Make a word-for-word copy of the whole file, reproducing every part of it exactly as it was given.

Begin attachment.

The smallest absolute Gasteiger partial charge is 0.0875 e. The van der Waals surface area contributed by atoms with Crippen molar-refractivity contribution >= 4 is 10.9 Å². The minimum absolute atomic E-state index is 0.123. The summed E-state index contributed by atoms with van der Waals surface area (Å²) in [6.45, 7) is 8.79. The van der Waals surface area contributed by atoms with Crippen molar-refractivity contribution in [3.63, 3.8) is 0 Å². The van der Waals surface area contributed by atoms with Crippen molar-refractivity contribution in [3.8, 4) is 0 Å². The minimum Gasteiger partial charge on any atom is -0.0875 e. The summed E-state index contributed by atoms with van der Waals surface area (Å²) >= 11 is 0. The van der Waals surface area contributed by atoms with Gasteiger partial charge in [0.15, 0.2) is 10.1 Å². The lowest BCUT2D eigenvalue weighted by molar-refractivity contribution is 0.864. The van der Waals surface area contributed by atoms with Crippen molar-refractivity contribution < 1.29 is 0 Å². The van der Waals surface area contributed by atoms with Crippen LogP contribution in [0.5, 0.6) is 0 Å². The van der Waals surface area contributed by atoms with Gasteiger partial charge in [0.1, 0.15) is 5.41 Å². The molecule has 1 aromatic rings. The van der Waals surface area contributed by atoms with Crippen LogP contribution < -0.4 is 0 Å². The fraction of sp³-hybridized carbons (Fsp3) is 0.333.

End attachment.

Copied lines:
The smallest absolute Gasteiger partial charge is 0.0875 e. The van der Waals surface area contributed by atoms with Crippen molar-refractivity contribution >= 4 is 10.9 Å². The minimum absolute atomic E-state index is 0.123. The summed E-state index contributed by atoms with van der Waals surface area (Å²) in [6.45, 7) is 8.79. The van der Waals surface area contributed by atoms with Crippen molar-refractivity contribution in [3.63, 3.8) is 0 Å². The van der Waals surface area contributed by atoms with Crippen molar-refractivity contribution in [3.8, 4) is 0 Å². The minimum Gasteiger partial charge on any atom is -0.0875 e. The summed E-state index contributed by atoms with van der Waals surface area (Å²) >= 11 is 0. The van der Waals surface area contributed by atoms with Gasteiger partial charge in [0.15, 0.2) is 10.1 Å². The lowest BCUT2D eigenvalue weighted by molar-refractivity contribution is 0.864. The van der Waals surface area contributed by atoms with Crippen molar-refractivity contribution < 1.29 is 0 Å². The van der Waals surface area contributed by atoms with Crippen LogP contribution in [0.5, 0.6) is 0 Å². The van der Waals surface area contributed by atoms with Gasteiger partial charge in [0.1, 0.15) is 5.41 Å². The molecule has 1 aromatic rings. The van der Waals surface area contributed by atoms with Crippen LogP contribution < -0.4 is 0 Å². The fraction of sp³-hybridized carbons (Fsp3) is 0.333.